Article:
Insurers criticise the reforms and call for cap to be removed from the proposals

Insurers have hit out at proposed government reforms of the Riot Damages Act, saying that compensation would be slashed by as much as 90% under the changes.

The ABI has calculated that for every £10 paid out for the August 2011 riots, only £1 would have been paid under the proposed new rules.

ABI director of policy and deputy director general Huw Evans said the proposals are “at odds” with the government’s stated intentions.

“The review of the Riot Damages Act is overdue, but government proposals to drastically cut back compensation are at odds with its intention to retain the principle that the state is responsible for the costs of riot damage that has proved its worth for taxpayers for more than 100 years,” he said. “Not only does the Act provide important protection for the uninsured, it means insurers can cover riot damage in England and Wales as a standard part of property insurance.

“Both would be in jeopardy under the government’s new proposals, which instead need to reflect today’s world and the needs of modern businesses. Insurers want to continue to offer riot cover as a standard part of property insurance, but such drastic change could significantly impact on premiums, lead to the incorporation of excesses for riot into business insurance policies, or the exclusion of riot from insurance cover in certain areas.”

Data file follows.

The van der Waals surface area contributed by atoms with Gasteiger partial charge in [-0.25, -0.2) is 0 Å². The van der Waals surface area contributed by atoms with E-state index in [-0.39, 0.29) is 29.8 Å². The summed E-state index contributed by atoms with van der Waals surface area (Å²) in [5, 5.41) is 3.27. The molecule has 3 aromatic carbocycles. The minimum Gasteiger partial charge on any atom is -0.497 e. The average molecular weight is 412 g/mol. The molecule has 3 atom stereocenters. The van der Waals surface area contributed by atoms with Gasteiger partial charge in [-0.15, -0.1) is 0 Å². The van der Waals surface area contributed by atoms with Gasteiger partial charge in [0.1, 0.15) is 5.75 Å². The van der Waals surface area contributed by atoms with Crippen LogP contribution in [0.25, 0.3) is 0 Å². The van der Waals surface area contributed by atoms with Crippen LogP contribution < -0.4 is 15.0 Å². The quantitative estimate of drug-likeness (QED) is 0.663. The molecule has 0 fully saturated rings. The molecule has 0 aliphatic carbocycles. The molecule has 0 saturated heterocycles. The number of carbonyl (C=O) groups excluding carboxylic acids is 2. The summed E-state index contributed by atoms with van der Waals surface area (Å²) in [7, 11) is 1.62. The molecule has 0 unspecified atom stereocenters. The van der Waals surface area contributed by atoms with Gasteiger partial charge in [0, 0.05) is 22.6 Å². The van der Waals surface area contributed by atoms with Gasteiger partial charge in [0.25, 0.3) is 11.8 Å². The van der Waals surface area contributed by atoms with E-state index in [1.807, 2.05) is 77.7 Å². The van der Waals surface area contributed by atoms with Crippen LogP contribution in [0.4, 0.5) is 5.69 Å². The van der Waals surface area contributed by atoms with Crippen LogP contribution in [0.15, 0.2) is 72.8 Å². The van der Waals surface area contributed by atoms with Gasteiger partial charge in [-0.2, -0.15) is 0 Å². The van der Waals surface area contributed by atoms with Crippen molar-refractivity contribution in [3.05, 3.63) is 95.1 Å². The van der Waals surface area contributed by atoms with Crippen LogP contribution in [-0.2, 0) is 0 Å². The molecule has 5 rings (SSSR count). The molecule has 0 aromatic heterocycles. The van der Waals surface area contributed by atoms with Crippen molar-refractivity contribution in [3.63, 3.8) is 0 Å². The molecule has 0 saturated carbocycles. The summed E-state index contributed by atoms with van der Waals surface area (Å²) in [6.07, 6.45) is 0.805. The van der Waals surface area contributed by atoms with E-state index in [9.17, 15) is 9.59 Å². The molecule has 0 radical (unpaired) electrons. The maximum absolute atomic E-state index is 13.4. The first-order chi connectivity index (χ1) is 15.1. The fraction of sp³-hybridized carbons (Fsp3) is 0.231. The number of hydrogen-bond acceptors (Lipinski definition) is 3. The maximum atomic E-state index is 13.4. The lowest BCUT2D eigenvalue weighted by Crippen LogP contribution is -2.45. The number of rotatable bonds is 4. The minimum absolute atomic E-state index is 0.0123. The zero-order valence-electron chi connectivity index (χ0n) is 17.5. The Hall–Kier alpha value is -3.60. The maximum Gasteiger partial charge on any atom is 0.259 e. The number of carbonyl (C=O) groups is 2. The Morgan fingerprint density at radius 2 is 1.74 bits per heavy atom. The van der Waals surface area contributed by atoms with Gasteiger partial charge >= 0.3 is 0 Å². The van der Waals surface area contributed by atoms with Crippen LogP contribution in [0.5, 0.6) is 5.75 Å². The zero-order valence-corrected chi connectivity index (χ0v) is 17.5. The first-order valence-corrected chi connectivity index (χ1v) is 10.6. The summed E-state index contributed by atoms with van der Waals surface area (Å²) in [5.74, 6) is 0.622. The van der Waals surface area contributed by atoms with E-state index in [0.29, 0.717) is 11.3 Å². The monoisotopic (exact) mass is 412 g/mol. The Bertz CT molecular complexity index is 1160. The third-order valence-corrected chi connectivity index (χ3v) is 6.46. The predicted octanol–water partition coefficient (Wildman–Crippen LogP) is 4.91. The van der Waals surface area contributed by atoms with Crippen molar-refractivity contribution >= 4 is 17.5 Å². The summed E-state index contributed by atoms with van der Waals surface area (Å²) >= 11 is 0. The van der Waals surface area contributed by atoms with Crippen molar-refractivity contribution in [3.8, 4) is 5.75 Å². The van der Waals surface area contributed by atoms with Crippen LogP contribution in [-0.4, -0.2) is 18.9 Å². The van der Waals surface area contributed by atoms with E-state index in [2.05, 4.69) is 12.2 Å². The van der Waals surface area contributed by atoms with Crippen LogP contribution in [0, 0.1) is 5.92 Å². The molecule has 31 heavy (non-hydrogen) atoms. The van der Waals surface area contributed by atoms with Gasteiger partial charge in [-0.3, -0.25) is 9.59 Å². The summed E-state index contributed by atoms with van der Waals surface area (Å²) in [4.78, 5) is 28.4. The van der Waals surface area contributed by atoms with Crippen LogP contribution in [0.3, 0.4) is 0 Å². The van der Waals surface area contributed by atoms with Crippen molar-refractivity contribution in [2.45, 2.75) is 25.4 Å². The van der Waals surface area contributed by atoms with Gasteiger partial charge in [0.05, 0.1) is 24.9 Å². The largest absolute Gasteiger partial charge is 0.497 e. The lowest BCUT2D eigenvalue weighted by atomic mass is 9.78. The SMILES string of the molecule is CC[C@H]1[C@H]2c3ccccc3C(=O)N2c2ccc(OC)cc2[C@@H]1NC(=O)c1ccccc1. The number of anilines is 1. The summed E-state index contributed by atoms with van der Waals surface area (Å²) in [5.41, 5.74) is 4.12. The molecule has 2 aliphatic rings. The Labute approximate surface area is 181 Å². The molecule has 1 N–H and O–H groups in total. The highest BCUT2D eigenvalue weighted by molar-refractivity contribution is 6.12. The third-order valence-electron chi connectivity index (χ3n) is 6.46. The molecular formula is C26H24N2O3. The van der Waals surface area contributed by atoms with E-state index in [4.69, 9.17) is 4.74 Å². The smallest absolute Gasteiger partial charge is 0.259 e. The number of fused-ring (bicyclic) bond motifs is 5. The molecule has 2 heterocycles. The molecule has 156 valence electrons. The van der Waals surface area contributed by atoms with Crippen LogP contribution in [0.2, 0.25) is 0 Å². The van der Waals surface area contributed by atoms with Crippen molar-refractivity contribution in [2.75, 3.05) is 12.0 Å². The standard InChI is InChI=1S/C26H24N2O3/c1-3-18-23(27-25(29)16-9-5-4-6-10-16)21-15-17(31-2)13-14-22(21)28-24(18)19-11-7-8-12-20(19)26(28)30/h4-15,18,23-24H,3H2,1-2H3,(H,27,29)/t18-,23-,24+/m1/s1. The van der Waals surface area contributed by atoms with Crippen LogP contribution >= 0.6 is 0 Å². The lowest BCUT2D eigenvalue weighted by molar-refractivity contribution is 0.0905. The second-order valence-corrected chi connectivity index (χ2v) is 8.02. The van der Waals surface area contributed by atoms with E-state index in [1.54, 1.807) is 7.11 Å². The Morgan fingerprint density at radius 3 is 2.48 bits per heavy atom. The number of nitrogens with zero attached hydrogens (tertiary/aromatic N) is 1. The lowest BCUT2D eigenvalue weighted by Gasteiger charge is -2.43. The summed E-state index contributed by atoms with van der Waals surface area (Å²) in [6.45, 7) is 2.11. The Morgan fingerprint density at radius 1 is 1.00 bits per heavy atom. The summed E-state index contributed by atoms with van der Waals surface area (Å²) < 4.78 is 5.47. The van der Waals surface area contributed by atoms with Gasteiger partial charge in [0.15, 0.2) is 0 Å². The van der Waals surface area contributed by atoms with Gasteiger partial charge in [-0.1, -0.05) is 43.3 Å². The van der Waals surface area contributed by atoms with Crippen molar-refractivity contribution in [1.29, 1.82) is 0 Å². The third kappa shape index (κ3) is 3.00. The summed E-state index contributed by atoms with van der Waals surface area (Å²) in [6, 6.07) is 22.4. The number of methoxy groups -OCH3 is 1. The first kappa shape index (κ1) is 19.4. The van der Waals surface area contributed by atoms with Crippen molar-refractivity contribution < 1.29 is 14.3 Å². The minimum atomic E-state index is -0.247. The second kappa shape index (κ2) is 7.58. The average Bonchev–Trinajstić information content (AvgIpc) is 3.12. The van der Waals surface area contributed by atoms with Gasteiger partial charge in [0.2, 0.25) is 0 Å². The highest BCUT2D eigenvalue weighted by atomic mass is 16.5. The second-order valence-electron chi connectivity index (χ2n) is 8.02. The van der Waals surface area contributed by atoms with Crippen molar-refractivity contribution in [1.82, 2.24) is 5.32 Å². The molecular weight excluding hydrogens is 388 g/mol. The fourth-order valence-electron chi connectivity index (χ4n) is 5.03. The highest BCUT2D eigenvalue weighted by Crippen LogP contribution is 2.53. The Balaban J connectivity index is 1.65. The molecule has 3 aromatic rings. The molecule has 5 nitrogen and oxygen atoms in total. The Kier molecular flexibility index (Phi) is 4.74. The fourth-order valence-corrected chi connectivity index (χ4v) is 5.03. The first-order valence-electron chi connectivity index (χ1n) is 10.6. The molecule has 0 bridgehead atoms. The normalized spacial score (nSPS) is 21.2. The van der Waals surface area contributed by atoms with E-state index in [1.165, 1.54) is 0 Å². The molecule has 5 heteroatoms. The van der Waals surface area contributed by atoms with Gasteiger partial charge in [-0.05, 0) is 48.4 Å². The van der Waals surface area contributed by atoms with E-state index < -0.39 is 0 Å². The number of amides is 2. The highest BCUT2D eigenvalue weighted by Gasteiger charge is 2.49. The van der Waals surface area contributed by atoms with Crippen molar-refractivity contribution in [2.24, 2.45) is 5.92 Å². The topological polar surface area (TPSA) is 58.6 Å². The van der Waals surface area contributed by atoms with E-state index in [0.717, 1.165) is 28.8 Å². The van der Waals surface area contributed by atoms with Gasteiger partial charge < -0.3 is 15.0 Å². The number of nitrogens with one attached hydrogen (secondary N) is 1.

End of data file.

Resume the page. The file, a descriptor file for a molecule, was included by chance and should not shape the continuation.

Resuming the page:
Under the proposals, only businesses with an annual turnover of less than £2m will be able to make a claim, but the ABI said that only 9% of businesses affected by the 2011 riots were in this bracket. This will mean that the police, from which insurers can reclaim damages paid out for riot claims, will no longer be responsbile for damage to businesses with a turnover in excess of the £2m cap.

Biba executive director Graeme Trudgill said that the police should ultimately be responsible for maintaining the peace for all businesses, regardless of size.

“We believe the aim of the Act is that those that have suffered losses can receive compensation to enable them to be put back into a similar position than before the claim occurred,” Trudgill said. “We cannot see a case for discriminating against different businesses just because of a blunt instrument like the size of their turnover. The responsibility on the police to keep the peace remains the same and the need for compensation is no less.”

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